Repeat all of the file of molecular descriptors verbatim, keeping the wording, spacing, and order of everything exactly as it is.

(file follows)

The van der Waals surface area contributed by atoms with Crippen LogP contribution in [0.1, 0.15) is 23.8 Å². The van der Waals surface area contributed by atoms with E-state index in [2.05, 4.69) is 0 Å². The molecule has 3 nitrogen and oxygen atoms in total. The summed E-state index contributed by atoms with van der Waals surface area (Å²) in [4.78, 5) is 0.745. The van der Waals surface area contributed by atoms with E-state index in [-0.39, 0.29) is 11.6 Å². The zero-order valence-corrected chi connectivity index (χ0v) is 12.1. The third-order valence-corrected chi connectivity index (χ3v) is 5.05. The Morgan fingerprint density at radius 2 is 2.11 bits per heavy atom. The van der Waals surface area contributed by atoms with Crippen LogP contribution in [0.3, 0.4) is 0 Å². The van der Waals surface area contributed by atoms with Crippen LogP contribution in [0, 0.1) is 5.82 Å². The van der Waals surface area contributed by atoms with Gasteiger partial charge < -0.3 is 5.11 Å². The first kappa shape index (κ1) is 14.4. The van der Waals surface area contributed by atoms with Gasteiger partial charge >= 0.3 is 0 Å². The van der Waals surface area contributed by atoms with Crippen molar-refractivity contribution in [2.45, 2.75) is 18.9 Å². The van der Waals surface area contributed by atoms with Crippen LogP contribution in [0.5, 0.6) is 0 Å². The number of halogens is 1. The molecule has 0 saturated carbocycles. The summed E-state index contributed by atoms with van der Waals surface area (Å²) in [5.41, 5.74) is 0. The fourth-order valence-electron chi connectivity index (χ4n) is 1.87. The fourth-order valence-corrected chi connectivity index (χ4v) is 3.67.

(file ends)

The van der Waals surface area contributed by atoms with Crippen LogP contribution in [0.1, 0.15) is 23.8 Å². The van der Waals surface area contributed by atoms with E-state index in [2.05, 4.69) is 0 Å². The molecule has 3 nitrogen and oxygen atoms in total. The summed E-state index contributed by atoms with van der Waals surface area (Å²) in [4.78, 5) is 0.745. The van der Waals surface area contributed by atoms with E-state index in [-0.39, 0.29) is 11.6 Å². The zero-order valence-corrected chi connectivity index (χ0v) is 12.1. The third-order valence-corrected chi connectivity index (χ3v) is 5.05. The Morgan fingerprint density at radius 2 is 2.11 bits per heavy atom. The van der Waals surface area contributed by atoms with Crippen LogP contribution in [0.3, 0.4) is 0 Å². The van der Waals surface area contributed by atoms with Crippen LogP contribution in [0, 0.1) is 5.82 Å². The van der Waals surface area contributed by atoms with Gasteiger partial charge < -0.3 is 5.11 Å². The first kappa shape index (κ1) is 14.4. The van der Waals surface area contributed by atoms with Gasteiger partial charge >= 0.3 is 0 Å². The van der Waals surface area contributed by atoms with Crippen molar-refractivity contribution in [2.45, 2.75) is 18.9 Å². The van der Waals surface area contributed by atoms with Crippen LogP contribution in [0.5, 0.6) is 0 Å². The number of halogens is 1. The molecule has 0 saturated carbocycles. The summed E-state index contributed by atoms with van der Waals surface area (Å²) in [5.41, 5.74) is 0. The fourth-order valence-electron chi connectivity index (χ4n) is 1.87. The fourth-order valence-corrected chi connectivity index (χ4v) is 3.67.